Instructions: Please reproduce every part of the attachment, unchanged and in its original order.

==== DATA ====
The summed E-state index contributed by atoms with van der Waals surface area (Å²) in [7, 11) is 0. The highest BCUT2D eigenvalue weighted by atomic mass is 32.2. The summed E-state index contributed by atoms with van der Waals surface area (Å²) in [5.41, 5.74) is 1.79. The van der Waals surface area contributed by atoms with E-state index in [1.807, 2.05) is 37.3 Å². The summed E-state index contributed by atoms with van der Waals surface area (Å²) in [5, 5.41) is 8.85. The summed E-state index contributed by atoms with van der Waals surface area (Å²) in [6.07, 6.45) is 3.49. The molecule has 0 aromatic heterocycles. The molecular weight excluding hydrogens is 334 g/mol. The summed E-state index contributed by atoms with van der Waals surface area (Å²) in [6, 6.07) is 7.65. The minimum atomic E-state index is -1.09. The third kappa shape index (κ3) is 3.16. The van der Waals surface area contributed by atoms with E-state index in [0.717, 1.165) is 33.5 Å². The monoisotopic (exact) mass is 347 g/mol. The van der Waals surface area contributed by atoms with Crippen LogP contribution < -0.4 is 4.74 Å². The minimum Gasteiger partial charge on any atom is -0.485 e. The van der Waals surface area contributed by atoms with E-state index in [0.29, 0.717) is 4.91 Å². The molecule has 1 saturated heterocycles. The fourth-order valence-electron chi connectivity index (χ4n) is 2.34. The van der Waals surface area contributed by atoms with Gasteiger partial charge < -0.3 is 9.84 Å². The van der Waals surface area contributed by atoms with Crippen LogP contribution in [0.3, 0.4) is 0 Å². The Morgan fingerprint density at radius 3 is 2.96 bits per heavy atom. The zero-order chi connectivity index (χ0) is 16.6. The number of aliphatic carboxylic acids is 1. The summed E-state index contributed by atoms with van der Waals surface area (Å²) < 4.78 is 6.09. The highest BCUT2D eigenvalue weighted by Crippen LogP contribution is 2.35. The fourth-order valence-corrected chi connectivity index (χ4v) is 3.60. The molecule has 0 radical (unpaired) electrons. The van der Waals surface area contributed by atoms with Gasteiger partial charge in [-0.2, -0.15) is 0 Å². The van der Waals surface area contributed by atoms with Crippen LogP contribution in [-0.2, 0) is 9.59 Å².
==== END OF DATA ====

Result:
The summed E-state index contributed by atoms with van der Waals surface area (Å²) in [7, 11) is 0. The highest BCUT2D eigenvalue weighted by atomic mass is 32.2. The summed E-state index contributed by atoms with van der Waals surface area (Å²) in [5.41, 5.74) is 1.79. The van der Waals surface area contributed by atoms with E-state index in [1.807, 2.05) is 37.3 Å². The summed E-state index contributed by atoms with van der Waals surface area (Å²) in [5, 5.41) is 8.85. The summed E-state index contributed by atoms with van der Waals surface area (Å²) in [6.07, 6.45) is 3.49. The molecule has 0 aromatic heterocycles. The molecular weight excluding hydrogens is 334 g/mol. The summed E-state index contributed by atoms with van der Waals surface area (Å²) in [6, 6.07) is 7.65. The minimum atomic E-state index is -1.09. The third kappa shape index (κ3) is 3.16. The van der Waals surface area contributed by atoms with E-state index in [0.717, 1.165) is 33.5 Å². The monoisotopic (exact) mass is 347 g/mol. The van der Waals surface area contributed by atoms with Crippen LogP contribution < -0.4 is 4.74 Å². The minimum Gasteiger partial charge on any atom is -0.485 e. The van der Waals surface area contributed by atoms with E-state index in [0.29, 0.717) is 4.91 Å². The molecule has 1 saturated heterocycles. The fourth-order valence-electron chi connectivity index (χ4n) is 2.34. The van der Waals surface area contributed by atoms with Gasteiger partial charge < -0.3 is 9.84 Å². The van der Waals surface area contributed by atoms with Crippen LogP contribution in [0.3, 0.4) is 0 Å². The Morgan fingerprint density at radius 3 is 2.96 bits per heavy atom. The zero-order chi connectivity index (χ0) is 16.6. The number of aliphatic carboxylic acids is 1. The summed E-state index contributed by atoms with van der Waals surface area (Å²) < 4.78 is 6.09. The highest BCUT2D eigenvalue weighted by Crippen LogP contribution is 2.35. The fourth-order valence-corrected chi connectivity index (χ4v) is 3.60. The molecule has 0 radical (unpaired) electrons. The van der Waals surface area contributed by atoms with Gasteiger partial charge in [-0.2, -0.15) is 0 Å². The van der Waals surface area contributed by atoms with Crippen LogP contribution in [-0.2, 0) is 9.59 Å².